In summer the Center would transform into a micro-community college. Seven classrooms, all full to the brim, cycling in and out all day, hundreds of Asian American kids, all summer long. I’d do four to six week blocks of teaching, a mix of two-hour and one-and-a-half hour sessions all morning, afternoon, and evening. The material was totally inert for me by this time, and the work exhausting, having to be “on” for such long stretches. On the other hand, the Center was an inversion of the bad Asian American educational stereotype, or at least the promise of an inversion. It was a sort of dream-space, this culture of loving education, being excited not just by the need to overachieve, but by the material itself, by learning. Hundreds of kids of all ages — Taiwanese American, Chinese and Korean American, South Asian American — happy to be there every day of summer. It was amazing to see.
Ever since the early 2000s, I’ve nurtured the expiatory dream of being able to offer access to education not only to the super well-off but also the under-resourced. A prep service I worked for in San Diego from 2002 to 2005 had had a program called “City Lights,” a series subsidized by the city that provided free SAT prep classes to students who couldn’t otherwise afford them. Every single student was black or Latino, and if I wasn’t thinking about the relationship between race and class and education before, I was after “City Lights.” Here is the dirty truth of the SAT and the SAT prep industry, trumpeted more loudly in the last few years, but never, arguably, to much effect: the tutoring and classes work; those who can afford them improve their scores, usually drastically; those who can’t afford them are at a tremendous disadvantage. Money buys you aptitude. And aptitude opens up opportunity.
Years later, at Straight A, I thought I had an answer to this problem. I thought the money from the families who could afford to pay could help make possible education for those who couldn’t. I thought we could find the kinds of subsidies and grants that floated “City Lights” and build our own ongoing equivalent. That pipe dream was part of how I could stomach for so long the fact that the teaching itself was soulless — and my relationship with Danny deteriorating.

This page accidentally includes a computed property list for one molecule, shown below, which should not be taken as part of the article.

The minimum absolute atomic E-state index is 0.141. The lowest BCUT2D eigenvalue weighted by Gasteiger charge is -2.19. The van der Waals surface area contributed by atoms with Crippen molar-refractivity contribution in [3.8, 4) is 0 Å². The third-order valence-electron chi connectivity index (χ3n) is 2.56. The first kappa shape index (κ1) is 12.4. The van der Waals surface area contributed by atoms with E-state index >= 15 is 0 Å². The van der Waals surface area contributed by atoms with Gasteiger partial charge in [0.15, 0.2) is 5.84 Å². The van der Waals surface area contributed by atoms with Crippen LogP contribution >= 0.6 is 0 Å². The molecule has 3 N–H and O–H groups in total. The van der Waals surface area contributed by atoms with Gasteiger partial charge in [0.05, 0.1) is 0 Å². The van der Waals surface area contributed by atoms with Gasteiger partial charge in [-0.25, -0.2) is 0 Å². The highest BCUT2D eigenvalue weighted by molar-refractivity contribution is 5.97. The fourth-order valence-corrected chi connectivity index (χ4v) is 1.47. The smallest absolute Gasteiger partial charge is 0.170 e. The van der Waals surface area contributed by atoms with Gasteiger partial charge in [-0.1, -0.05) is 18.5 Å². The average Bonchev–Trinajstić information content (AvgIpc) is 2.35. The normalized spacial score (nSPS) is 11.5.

In 2010, as the college advising service was picking up, I was in the thick of my PhD work at the University of Maryland, teaching four classes a year for the University’s Asian American Studies Program, also doing a little consulting with the Smithsonian Asian Pacific American Program. I was balancing a historical and theoretical approach to Asian America with a kind of on-the-ground, community-level (if financially circumscribed) engagement. Everywhere in the world of Asian American studies is a romanticization of the Asian immigrant worker, and a desire to bridge the class gap, in many cases because the Asian Americanist scholar is a child or grandchild of immigrants. On the other hand, you frequently hear from community organizers and activists the charge that Asian American studies long ago lost touch with the communities it purports to engage. So Danny and I, the Asian immigrant entrepreneur and the fledgling Asian Americanist academic, we had to get along. Our relationship was so fraught with symbolic significance.
Friendship: I worked with both of his daughters and got each into her graduate program of choice — one the NYU International School, the other the Columbia School of Counseling. I worked with dozens of Danny’s nephews and nieces, or “nephews” and “nieces,” family friends who’d become de facto family, another immigrant reality. I can’t count the number of times he fronted me money before I finished the work. He told me more than once that any time I needed a no-interest loan, $5,000, $10,000, even $15,000, to just ask. Every year he held a Christmas party, taking all of the teachers and staff plus significant others out to a local Taiwanese restaurant for a full seven-course banquet dinner. He held a raffle with gifts all around — everybody got something, ranging from a knock-off iPod touch from Hong Kong to a $100 Amazon gift certificate to a $10 gift card to Starbucks. Every year he rigged it so I got one of the best gifts, and the years I couldn’t make it out to the party, he just saved me one.
But friendship wasn’t going to be enough. As we were piloting the college advising service, there was definitely demand, and money, but Danny undercharged to inflate demand. I had to eat that discount without ever being asked if I was okay with it. I had to plan out the new business without any pay for hours upon hours of development, curricular and otherwise. And to keep those initial students happy, so that they’d recommend us, Danny kept the lines blurry in terms of what they got for their money — which for me meant inflated supply, no limits on time or the number of essays I’d have to review. Inevitably someone took advantage, and it was our fault for letting her, for producing the conditions to encourage her.
Helena Chiu was a hyper-overachiever applying to every Ivy League and other top-ranked school. 2390 SAT, pristine GPA, founded her own Science Club that brought innovative, high-school-student-run science workshops to kindergartens and preschools across Montgomery County. The archetypical model minority in the making. Whereas other students were applying to eight or nine schools, she applied to fifteen, and wanted essay help for all of them, and wanted extra revisions, and demanded hand-holding every step of the way. Danny wouldn’t draw the line — Just make Helena and her parents happy, he insisted. So she was calling me at nights asking for extra help. Calling me on vacation to do a mock college interview for MIT, even though that was totally outside the scope of what we were supposed to be providing. A learning experience for us for next time, Danny maintained.